‘This Is Us’ Stirs Debate About Transracial Adoption

The episode saw a Black judge refusing to sign off on a white family adopting a Black child.

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Rebecca Pearson, played by Mandy Moore, wrote a letter to the family court judge advocating for her family adopting their Black baby, Randall. (NBC)

NBC’s hit drama “This Is Us” is leading a debate about whether a Black child can be raised by a white family. Tuesday night’s episode saw parents Rebecca and Jack Pearson wanting to formally adopt Randall, their Black baby. However, doing so was no easy task, and Twitter users eagerly weighed in on what unfolded.

While a social worker assured the Pearsons that adoption would be a cinch, that proved not to be the case. Judge Bradley doesn’t think Randall, who a year earlier was abandoned at a fire station before the Pearsons took him in, should be raised by white parents.

“That child belongs with a Black family,” Judge Bradley told the Pearsons in his chambers. “How else will he see himself, understand who he is?”

Rebecca assures the judge that they’ll teach him, but the judge questions that.

“I was nine years old before I understood that I was Black,” he said. “Now I understood my skin color … but I never really understood what my blackness meant until a white man called me a n—-. And my father sat me down and he explained to me what that word meant. He didn’t sympathize or feel sorry for me because he understood all the pain that that word elicits. My father had been called that word more times in his life than he can count.”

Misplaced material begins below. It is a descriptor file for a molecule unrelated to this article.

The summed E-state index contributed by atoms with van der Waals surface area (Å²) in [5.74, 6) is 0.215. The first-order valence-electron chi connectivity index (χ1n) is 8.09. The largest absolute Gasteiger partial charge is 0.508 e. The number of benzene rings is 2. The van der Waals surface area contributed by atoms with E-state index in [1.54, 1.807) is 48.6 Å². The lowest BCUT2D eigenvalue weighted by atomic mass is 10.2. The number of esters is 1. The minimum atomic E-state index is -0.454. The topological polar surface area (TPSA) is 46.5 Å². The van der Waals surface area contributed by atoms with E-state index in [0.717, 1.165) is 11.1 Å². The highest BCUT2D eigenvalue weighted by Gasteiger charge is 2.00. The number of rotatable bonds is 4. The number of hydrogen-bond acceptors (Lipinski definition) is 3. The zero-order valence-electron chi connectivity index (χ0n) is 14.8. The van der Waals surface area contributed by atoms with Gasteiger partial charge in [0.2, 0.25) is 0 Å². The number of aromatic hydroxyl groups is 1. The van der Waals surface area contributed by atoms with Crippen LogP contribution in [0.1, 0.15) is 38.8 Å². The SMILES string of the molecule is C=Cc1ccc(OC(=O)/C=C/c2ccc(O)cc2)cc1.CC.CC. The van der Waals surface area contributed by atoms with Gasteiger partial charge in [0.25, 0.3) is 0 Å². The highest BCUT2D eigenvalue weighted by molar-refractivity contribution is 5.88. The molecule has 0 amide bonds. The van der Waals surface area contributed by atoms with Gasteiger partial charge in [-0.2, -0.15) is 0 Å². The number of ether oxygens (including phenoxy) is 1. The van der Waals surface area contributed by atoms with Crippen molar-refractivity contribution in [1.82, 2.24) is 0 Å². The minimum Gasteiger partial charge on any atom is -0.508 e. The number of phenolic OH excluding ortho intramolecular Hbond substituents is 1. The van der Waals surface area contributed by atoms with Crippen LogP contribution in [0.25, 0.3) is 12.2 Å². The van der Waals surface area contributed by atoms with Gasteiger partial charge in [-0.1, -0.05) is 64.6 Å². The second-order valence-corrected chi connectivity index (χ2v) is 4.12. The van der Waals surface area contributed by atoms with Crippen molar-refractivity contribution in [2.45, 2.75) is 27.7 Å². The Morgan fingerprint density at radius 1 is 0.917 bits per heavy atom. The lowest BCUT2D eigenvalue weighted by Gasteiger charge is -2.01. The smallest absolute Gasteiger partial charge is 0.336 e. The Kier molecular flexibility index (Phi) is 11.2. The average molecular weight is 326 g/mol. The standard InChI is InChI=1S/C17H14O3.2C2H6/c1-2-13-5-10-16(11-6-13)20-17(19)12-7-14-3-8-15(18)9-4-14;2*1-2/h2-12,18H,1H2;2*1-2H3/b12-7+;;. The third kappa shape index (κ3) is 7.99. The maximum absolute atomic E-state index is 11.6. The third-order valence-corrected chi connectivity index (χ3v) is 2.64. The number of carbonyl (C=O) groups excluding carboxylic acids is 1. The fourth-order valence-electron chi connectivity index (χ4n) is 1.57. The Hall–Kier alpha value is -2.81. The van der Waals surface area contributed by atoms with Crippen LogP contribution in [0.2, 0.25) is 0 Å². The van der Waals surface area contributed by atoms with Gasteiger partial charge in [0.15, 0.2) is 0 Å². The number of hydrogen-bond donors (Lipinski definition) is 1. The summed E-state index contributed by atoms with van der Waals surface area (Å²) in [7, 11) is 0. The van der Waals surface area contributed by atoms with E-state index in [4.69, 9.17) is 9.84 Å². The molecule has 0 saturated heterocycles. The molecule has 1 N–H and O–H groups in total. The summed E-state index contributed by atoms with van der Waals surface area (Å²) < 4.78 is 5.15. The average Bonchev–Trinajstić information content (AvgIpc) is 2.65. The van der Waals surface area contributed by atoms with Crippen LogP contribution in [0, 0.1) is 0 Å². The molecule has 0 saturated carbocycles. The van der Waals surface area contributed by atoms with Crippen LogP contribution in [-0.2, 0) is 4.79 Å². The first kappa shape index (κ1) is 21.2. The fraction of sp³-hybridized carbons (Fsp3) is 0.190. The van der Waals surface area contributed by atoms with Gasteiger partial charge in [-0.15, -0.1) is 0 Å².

While Rebecca later wrote an impassioned letter to the judge assuring him the Pearsons are Randall’s parents “whether you approve or not or sign a paper or not,” Judge Bradley wasn’t won over. He recuses himself and the case is handed to another Black judge, who is a woman. The Pearsons successfully adopt Randall and he grows up alongside his white brother and sister.

The plotline isn’t out of the ordinary. According to Adoption USA: A Chartbook Based on the 2007 National Survey of Adoptive Parents, the majority of adopted children are nonwhite, but 73 percent of their parents are white.

The Emmy-nominated series, which has never shied away from issues surrounding race, decided to tweet viewers about their reactions to Judge Bradley’s reasoning.


Transracial Adoption In the News

Black Ohio Couple Honors Their Pact to Not Separate Siblings, Adopts All 6 Children

Race Matters: 10 White Celebrities Raising Black Children

Discounting Black Children: How the Racially Skewed Economics of Adoption Devalue Black Lives


Some vehemently disagreed.

Others understood where he came from.

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